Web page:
Lara: And Darren, you’ve been working on a Scientology centre?
Darren: Yeah, it’s a “Life Improvement Centre” that will offer Scientology services like Scientology counselling called “Auditing” and courses that are aimed specifically at an area in one’s life that they would like to improve. It’s how I came to practice Scientology- by taking a course. We also offer a detoxification program that uses the sauna, exercise and very specific vitamins, minerals and oils that aid the purging of residual toxins, drugs, and even radiation stored in the body that can adversely affect you both mentally and physically. It’s something that really changed my clarity of mind and awareness. We have been renovating the building for over a year and are very close to opening. We’re very excited.
Lara: So with multiple irons in the fire, what touring do you plan to maintain with the JOIN? Pretty much I’m wondering how this will fit into your lives.
Darren: It’s a juggling act for sure, but Jamie and I love playing, and always look at doing shows as a vacation from our other lives. We don’t have a set amount of shows that we plan on doing. It’s based on our schedules as well as the people who we approach to play. Like our music, the schedule will be improvised. (laughs)
Lara: Tell me about the tour schedule so far.
Darren: This summer, we have plans to play with Aron Magner and Marc Brownstein of the infamous Disco Biscuits, and Clay and Tommy from Brothers Past. There’s a lot more collaborations in the works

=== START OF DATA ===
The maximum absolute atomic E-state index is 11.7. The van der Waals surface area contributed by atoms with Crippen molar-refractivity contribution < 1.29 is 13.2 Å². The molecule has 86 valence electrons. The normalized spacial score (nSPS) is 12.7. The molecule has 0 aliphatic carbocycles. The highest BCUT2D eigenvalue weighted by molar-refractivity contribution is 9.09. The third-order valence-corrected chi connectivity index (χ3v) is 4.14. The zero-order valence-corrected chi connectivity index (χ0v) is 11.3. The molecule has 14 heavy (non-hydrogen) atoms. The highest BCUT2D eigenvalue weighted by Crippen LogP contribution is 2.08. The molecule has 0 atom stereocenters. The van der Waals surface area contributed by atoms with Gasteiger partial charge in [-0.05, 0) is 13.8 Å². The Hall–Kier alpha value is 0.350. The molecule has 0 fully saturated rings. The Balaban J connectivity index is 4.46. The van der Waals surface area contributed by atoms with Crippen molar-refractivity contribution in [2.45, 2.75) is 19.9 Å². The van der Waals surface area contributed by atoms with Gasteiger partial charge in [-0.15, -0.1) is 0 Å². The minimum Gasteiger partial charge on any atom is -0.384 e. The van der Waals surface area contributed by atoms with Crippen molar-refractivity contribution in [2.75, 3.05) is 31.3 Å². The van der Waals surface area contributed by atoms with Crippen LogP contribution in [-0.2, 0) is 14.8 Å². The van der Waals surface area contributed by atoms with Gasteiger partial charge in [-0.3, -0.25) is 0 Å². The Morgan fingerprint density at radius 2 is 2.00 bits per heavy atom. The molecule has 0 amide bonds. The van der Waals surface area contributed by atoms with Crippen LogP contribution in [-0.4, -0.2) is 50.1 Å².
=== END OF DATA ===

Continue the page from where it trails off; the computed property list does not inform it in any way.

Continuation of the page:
Lara: Will the material covered be strictly New Deal material?
Darren: No, per our improvisational concept, we will focus mainly on creating new music. Although, we usually begin each tour with an evening rehearsal to get musically acquainted and go over the sign language and basic communication on-stage. I imagine we’ll touch on some tND as well as the music of the specific musicians that we’re playing with for example, we played a STS9 song with David Murphy on the last run.
Lara: Can we expect an album, perhaps each track with a different guest? Pretty cool, but high maintenance
Darren: Yes, a very good way of putting it. But yes, at some point we’d like to release a compilation of live songs with maybe one or two studio tracks on there as well. Jamie is building the most “boss” studio at his new place in Toronto, and I’m excited to break it in, drum-wise.
Lara: Who are you most excited to collaborate with?
Darren: We’ve reached out to Tony Levin (of, among many others, Peter Gabriel fame) for another project. Not sure what is happening with that. That would be pretty awesome. Other than that, there are a lot of great musicians that I can picture in the JOIN. It would have to be someone who understands the specific craft of improvisational music and one who can think on their feet. We just finished a run with David Murphy and he is most definitely someone of that mindset.
Jamie: The thing with David Murphy was beyond anyone’s expectations. We had high expectations. It was beyond what we thought it would be. He’s a fantastic bass player and a fantastic guy.
I’ve also played with Marc and Aron a lot but playing with Darren as well will be a totally different dynamic and pretty cool. And there’s the Omega Moos – but that’s not the JOIN. It’s always Darren myself, and Ryan and Brendan from Umphrey’s. That’s also a blast.